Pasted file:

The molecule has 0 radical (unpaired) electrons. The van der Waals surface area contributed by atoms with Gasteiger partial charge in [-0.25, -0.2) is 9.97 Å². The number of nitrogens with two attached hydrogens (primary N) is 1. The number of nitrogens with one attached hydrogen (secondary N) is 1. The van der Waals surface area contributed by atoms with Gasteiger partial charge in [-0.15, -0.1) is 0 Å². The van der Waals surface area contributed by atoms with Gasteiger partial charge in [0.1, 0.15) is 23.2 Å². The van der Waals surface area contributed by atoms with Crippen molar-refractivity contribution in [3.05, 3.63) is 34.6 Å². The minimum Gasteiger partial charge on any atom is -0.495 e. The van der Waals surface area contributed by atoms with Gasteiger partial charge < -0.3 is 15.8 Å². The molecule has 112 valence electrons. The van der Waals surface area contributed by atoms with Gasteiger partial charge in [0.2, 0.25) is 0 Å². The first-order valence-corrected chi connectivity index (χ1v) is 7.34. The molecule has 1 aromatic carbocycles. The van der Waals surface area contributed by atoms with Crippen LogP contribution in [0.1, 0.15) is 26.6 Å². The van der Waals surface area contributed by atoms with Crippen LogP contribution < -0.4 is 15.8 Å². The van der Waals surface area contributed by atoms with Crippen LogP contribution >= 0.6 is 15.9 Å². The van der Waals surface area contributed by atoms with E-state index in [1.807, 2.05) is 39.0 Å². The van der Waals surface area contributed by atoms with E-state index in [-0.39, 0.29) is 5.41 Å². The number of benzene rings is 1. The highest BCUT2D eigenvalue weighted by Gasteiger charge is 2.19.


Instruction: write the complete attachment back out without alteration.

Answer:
The molecule has 0 radical (unpaired) electrons. The van der Waals surface area contributed by atoms with Gasteiger partial charge in [-0.25, -0.2) is 9.97 Å². The number of nitrogens with two attached hydrogens (primary N) is 1. The number of nitrogens with one attached hydrogen (secondary N) is 1. The van der Waals surface area contributed by atoms with Gasteiger partial charge in [-0.15, -0.1) is 0 Å². The van der Waals surface area contributed by atoms with Gasteiger partial charge in [0.1, 0.15) is 23.2 Å². The van der Waals surface area contributed by atoms with Crippen molar-refractivity contribution in [3.05, 3.63) is 34.6 Å². The minimum Gasteiger partial charge on any atom is -0.495 e. The van der Waals surface area contributed by atoms with Gasteiger partial charge < -0.3 is 15.8 Å². The molecule has 112 valence electrons. The van der Waals surface area contributed by atoms with Gasteiger partial charge in [0.2, 0.25) is 0 Å². The first-order valence-corrected chi connectivity index (χ1v) is 7.34. The molecule has 1 aromatic carbocycles. The van der Waals surface area contributed by atoms with Crippen LogP contribution in [0.1, 0.15) is 26.6 Å². The van der Waals surface area contributed by atoms with Crippen LogP contribution < -0.4 is 15.8 Å². The van der Waals surface area contributed by atoms with Crippen LogP contribution >= 0.6 is 15.9 Å². The van der Waals surface area contributed by atoms with E-state index in [1.807, 2.05) is 39.0 Å². The van der Waals surface area contributed by atoms with E-state index in [-0.39, 0.29) is 5.41 Å². The number of benzene rings is 1. The highest BCUT2D eigenvalue weighted by Gasteiger charge is 2.19.